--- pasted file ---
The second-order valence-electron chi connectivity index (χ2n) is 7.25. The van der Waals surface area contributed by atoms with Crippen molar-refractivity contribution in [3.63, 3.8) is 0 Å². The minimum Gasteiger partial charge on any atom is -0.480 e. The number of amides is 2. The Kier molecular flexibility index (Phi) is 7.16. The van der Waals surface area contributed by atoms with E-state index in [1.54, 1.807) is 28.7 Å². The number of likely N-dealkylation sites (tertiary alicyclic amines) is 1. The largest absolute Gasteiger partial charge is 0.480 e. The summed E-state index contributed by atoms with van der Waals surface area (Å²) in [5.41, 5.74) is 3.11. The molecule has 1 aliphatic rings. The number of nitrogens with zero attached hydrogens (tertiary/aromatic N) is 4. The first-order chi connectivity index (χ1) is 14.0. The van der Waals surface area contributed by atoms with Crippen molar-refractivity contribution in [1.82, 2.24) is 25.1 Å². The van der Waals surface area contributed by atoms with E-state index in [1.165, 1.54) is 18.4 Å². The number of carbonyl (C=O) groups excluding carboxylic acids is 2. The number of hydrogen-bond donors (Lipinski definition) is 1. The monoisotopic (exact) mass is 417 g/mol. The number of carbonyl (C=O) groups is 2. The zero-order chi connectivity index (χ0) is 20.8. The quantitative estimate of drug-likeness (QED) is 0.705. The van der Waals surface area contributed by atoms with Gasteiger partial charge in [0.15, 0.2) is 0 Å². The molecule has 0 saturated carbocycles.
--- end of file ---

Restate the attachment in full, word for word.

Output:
The second-order valence-electron chi connectivity index (χ2n) is 7.25. The van der Waals surface area contributed by atoms with Crippen molar-refractivity contribution in [3.63, 3.8) is 0 Å². The minimum Gasteiger partial charge on any atom is -0.480 e. The number of amides is 2. The Kier molecular flexibility index (Phi) is 7.16. The van der Waals surface area contributed by atoms with E-state index in [1.54, 1.807) is 28.7 Å². The number of likely N-dealkylation sites (tertiary alicyclic amines) is 1. The largest absolute Gasteiger partial charge is 0.480 e. The summed E-state index contributed by atoms with van der Waals surface area (Å²) in [5.41, 5.74) is 3.11. The molecule has 1 aliphatic rings. The number of nitrogens with zero attached hydrogens (tertiary/aromatic N) is 4. The first-order chi connectivity index (χ1) is 14.0. The van der Waals surface area contributed by atoms with Crippen molar-refractivity contribution in [1.82, 2.24) is 25.1 Å². The van der Waals surface area contributed by atoms with E-state index in [1.165, 1.54) is 18.4 Å². The number of carbonyl (C=O) groups excluding carboxylic acids is 2. The number of hydrogen-bond donors (Lipinski definition) is 1. The monoisotopic (exact) mass is 417 g/mol. The number of carbonyl (C=O) groups is 2. The zero-order chi connectivity index (χ0) is 20.8. The quantitative estimate of drug-likeness (QED) is 0.705. The van der Waals surface area contributed by atoms with Gasteiger partial charge in [0.15, 0.2) is 0 Å². The molecule has 0 saturated carbocycles.